Rear Admiral Wilhelm von Tegetthoff to command of the Austrian battle fleet. He had a proven track record having led the North Sea fleet both in the Second Schleswig War of 1864 and the Austro-Prussian War of 1866. His performance in the former won him promotion to the rank of admiral. Stubborn and tending to offend superiors with his blunt opinions, Tegetthoff’s courage, efficiency, and ability to command more than compensated for his troublesome temperament. Although strict, he was fair and considerate to his subordinates, gaining their trust and admiration. He led with a steady hand in a time of technical transformation for European navies and exhibited superb command skills and impressive tactical ingenuity.
Tegetthoff pushed to complete the unfinished ironclads Erzherzog Ferdinand Maximilian (known as the Ferdinand Max) and Habsburg. Their new Krupp guns had not arrived, so he armed the ships with old-fashioned 48-pounder smoothbores. He was soon ready to take the fleet to sea.
On June 27, Tegetthoff’s fleet appeared off the Italian naval base at Ancona, roughly 125 sea miles southeast of Venice. The ships at Ancona were coaling, and two of them were still bringing guns on board. On the Re d’Italia, the crew was fighting a coal fire. The Re di Portogallo was unserviceable because she had water in her cylinders. None of the ships was ready for battle. Tegetthoff lingered off the coast for a few hours and then steamed away.
Spurred by demands from Prussia for action, the government ordered Persano out to sea. He left Ancona on July 8, spent five days steaming through empty waters, and returned to port.
Still under pressure from the government, Persano decided to capture Lissa. Held by an Austrian garrison, Lissa was 10 miles long and five miles wide. The island’s sea-going inhabitants worked the sardine fisheries in the offshore waters, and farmers produced wine, almonds, and figs. The British had occupied Lissa during the Napoleonic War, and the Royal Navy had achieved a minor naval victory near the island in 1811. After the final downfall of Bonaparte, the British returned Lissa to the Austrians.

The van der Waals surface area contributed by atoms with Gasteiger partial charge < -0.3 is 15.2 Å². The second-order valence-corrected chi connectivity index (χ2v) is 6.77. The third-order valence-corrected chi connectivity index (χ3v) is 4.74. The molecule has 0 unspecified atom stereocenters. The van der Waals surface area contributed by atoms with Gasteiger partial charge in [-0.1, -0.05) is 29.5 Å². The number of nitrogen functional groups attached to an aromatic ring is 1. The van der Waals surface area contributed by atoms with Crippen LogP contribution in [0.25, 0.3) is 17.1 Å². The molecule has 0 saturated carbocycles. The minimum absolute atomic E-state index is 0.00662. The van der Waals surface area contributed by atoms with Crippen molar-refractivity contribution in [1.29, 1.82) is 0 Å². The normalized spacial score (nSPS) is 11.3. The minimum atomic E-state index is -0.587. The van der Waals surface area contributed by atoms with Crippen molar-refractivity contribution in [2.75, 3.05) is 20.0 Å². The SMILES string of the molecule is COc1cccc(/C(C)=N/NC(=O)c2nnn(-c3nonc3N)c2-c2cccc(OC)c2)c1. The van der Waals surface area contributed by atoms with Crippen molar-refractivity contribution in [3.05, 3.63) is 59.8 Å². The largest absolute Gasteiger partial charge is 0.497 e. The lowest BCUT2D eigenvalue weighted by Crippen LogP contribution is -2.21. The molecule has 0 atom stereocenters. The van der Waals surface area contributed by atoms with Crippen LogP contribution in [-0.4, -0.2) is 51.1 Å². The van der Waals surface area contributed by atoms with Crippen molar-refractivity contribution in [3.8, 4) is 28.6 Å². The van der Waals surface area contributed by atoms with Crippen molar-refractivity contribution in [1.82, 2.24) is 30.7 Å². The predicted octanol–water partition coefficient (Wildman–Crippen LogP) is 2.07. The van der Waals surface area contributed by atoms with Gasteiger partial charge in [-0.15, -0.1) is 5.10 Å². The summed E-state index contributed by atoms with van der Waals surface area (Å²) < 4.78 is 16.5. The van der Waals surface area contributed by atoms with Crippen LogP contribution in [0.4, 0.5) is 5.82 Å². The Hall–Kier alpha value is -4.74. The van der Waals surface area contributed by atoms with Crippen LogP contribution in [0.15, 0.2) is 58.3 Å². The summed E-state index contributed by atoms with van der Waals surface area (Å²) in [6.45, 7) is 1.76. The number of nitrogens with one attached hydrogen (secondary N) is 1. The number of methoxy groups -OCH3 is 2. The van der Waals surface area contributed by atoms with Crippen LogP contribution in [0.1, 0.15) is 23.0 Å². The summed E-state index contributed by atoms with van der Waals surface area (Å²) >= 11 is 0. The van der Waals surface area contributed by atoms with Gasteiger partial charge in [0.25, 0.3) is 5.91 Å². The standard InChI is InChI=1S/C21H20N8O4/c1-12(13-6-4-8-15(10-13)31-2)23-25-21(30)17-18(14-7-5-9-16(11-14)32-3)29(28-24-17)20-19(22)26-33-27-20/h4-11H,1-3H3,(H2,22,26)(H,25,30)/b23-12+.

The British left three Martello towers on the island, as well as British-built fortifications. Martello towers were small, round coastal forts that the British erected throughout their far-flung empire. In the intervening years, the Austrians augmented Lissa’s defenses.
By mid-July, rumors reached Tegetthoff that negotiations were underway to transfer Venice to Italian control. He had 800 Venetians with his fleet. Concerned about the reaction of the 800 Venetians with his fleet, the admiral requested permission to put them ashore if the city was given up. “Venice not yet given up; task of the squadron unchanged,” was the reply he received. This helped restore morale when Tegetthoff revealed it to his crews.
On July 16, Persano left Ancona with a fleet of 34 ships, including 12 ironclads, 14 wooden warships, five small dispatch vessels, and three troop transports. For amphibious assaults on Lissa, he could spare only 500 marines and 1,500 sailors.
On the night of July 17, the Italian fleet neared Lissa. The mountainous island had three harbors. San Giorgio, the well-fortified main harbor, was on the northeast of the island. Two smaller harbors, Comisa and Manego, were defended by forts and guns on high ground, and their garrisons were prepared to fend off naval attacks. Comisa was on the western side of the island, and Manego on the southeastern side.
Two days of bombardment damaged the Austrian forts, but the garrisons held off the ships. Persano’s fleet suffered 16 men killed and 114 wounded, and several of the ships were damaged. On the night of July 19, Tegetthoff was steaming toward Lissa. After considering how a battle might unfold the next day, he gave detailed action plans to all of his captains. If signals were unreadable or the admiral fell in the action, his officers would know what to do.